Author

Beale, Gareth ; Reilly, P. / Additive Archaeology: The Spirit of Virtual Archaeology Reprinted. Archaeological Research in the Digital Age. : Proceedings of the 1st Conference on Computer Applications and Quantitative Methods in Archaeology Greek Chapter (CAA-GR) Rethymno, Crete, 6-8 March 2014. editor / Costas Papadopulos ; Eleophtheria Paliou ; Angeliki Chrysanthi ; Eleni Kotoula ; A Sarris. Rethymno : Rethymno: Institute for Mediterranean Studies – Foundation of Research and Technology (IMS-Forth), 2014. pp. 120-128

Bibtex - Download

@inproceedings{8155680e46134f8cb9a29f2751d5243e,
title = "Additive Archaeology:: The Spirit of Virtual Archaeology Reprinted",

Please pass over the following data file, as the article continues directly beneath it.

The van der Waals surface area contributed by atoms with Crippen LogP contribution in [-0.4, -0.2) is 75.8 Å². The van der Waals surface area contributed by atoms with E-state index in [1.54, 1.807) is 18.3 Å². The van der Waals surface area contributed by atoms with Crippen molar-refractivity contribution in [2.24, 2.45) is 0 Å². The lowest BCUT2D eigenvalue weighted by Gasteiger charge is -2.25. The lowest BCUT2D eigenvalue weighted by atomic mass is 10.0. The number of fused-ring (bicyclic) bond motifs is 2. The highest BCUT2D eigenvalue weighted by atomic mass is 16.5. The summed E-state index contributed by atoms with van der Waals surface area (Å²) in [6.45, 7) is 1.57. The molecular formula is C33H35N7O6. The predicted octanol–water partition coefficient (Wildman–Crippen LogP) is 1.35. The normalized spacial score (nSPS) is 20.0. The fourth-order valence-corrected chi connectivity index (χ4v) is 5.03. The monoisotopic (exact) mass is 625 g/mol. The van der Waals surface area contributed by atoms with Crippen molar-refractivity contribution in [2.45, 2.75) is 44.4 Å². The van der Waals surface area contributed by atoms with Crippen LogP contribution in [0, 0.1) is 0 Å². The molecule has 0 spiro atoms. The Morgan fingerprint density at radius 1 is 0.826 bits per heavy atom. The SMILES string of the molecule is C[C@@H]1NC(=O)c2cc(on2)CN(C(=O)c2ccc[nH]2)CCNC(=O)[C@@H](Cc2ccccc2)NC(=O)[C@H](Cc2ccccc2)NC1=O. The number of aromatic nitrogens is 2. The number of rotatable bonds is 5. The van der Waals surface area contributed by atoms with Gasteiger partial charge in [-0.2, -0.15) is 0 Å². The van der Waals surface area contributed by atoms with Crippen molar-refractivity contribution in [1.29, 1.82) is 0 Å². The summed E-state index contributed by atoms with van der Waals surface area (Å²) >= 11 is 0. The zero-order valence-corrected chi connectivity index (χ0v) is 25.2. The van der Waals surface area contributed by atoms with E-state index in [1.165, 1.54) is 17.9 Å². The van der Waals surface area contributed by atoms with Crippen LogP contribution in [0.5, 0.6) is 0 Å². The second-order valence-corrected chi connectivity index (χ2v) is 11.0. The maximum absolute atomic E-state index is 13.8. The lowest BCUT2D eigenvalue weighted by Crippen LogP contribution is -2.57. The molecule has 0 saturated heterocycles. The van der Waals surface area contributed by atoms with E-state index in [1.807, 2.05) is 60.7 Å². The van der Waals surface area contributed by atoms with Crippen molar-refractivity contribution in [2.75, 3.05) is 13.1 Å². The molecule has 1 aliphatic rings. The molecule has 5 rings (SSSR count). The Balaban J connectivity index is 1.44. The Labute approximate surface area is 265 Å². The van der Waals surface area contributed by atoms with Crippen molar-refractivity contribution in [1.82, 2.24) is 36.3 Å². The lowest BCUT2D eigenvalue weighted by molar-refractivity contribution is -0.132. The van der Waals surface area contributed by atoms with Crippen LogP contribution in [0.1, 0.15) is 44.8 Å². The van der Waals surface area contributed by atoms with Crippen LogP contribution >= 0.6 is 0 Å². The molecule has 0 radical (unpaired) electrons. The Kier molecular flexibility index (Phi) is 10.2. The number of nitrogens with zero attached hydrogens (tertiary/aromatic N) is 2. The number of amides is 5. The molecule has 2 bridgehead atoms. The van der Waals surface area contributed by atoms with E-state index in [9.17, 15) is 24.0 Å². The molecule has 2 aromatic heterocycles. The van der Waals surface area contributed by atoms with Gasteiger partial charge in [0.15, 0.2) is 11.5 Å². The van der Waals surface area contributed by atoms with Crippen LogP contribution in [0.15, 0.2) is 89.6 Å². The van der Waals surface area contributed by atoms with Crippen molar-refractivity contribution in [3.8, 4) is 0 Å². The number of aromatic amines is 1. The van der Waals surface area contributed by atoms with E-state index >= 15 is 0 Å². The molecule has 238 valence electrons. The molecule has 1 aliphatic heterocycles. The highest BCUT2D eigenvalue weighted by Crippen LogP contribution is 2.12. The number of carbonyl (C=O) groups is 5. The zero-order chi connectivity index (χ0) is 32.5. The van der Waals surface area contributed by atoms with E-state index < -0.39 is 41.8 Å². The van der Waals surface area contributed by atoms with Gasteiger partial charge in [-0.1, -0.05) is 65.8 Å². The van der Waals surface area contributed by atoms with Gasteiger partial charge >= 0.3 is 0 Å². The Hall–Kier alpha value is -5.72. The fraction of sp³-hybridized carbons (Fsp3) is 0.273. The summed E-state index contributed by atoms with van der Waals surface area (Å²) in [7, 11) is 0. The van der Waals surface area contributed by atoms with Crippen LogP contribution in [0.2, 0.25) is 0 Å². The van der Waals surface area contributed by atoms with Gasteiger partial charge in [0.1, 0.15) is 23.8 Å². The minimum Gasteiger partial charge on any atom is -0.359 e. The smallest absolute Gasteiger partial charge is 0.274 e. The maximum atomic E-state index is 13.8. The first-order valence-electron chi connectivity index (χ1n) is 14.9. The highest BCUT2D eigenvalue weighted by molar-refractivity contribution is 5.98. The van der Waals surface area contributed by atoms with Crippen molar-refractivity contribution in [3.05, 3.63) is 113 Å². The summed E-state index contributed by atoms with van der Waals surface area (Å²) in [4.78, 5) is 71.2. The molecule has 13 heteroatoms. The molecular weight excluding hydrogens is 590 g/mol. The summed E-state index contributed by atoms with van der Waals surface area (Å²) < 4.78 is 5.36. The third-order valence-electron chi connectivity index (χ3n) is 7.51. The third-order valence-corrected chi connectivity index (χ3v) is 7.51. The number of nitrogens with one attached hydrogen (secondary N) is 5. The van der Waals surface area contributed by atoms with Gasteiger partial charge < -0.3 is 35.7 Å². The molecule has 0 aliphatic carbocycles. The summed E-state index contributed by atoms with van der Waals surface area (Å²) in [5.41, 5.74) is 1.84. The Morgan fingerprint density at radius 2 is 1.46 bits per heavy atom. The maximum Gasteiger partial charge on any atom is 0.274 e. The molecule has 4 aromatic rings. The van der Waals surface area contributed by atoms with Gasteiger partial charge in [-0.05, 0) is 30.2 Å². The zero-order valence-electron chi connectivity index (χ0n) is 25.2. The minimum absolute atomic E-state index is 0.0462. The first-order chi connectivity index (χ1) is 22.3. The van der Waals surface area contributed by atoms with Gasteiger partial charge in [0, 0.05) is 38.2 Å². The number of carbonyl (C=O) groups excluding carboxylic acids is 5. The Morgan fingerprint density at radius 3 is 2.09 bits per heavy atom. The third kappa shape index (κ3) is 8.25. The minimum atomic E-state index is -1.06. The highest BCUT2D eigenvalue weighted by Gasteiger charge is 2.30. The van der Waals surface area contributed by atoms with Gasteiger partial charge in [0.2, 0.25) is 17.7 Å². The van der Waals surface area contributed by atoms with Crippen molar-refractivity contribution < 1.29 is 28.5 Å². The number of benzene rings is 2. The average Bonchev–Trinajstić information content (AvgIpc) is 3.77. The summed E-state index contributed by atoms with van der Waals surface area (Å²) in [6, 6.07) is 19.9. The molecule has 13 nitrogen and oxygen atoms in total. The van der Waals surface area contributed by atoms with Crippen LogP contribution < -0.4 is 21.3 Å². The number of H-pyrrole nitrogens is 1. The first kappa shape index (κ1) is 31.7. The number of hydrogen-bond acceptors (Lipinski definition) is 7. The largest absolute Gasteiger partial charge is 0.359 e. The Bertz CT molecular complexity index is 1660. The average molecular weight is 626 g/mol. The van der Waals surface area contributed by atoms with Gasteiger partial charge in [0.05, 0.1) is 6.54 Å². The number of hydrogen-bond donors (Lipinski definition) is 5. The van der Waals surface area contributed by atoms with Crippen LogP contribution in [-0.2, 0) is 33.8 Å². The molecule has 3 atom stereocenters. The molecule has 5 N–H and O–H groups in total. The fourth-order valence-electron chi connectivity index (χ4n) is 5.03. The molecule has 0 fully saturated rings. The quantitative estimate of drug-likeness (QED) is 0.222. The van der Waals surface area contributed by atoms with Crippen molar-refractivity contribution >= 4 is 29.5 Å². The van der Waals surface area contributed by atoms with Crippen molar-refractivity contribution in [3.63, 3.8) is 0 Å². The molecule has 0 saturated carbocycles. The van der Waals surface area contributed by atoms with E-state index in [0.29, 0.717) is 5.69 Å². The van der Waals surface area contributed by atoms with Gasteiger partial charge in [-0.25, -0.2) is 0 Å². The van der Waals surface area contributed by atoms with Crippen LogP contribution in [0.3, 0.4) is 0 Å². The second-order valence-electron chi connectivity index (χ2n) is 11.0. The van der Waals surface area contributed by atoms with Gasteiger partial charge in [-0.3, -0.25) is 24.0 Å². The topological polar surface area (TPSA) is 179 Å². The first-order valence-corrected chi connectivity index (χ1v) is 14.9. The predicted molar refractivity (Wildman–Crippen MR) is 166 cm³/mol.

abstract = "Archaeologists in the 1980s were embracing wholeheartedly the rapidly expanding field of computer modelling, hypertext and visualisation as vehicles for data exploration. Against this backdrop {\textquoteleft}virtual archaeology{\textquoteright} was conceived. The term was originally intended to describe a multi-dimensional approach to the modelling of the physical structures and processes of field archaeology. It described some ways in which technology could beharnessed in order to achieve new ways of experiencing, documenting, interpreting and annotating primary archaeological materials and processes. Despite its initial promise, virtual archaeology failed to have the impact upon archaeological fieldwork which might have been expected. While the archaeological record is nowprimarily digital, its sections, plans, drawings and photographs are facsimiles of the analogue technologies which preceded them. This retention of analogue conventions is increasingly out of step with the general prevalence ofdigital technologies and especially 21st century advances in 'additive manufacturing', popularised through 3D printers, which could bring the world of virtual archaeology into closer alignment with the material one. This paper will set out to demonstrate that in spite of technological developments much of the theoretical infrastructure which underpinned virtual archaeology remains as relevant today as it was when the term was first conceived. Through an analysis of rapidly developing additive manufacturing technology, this paper willdemonstrate the need to move beyond passive technological appropriation and towards the development of authentically archaeological approaches to technology",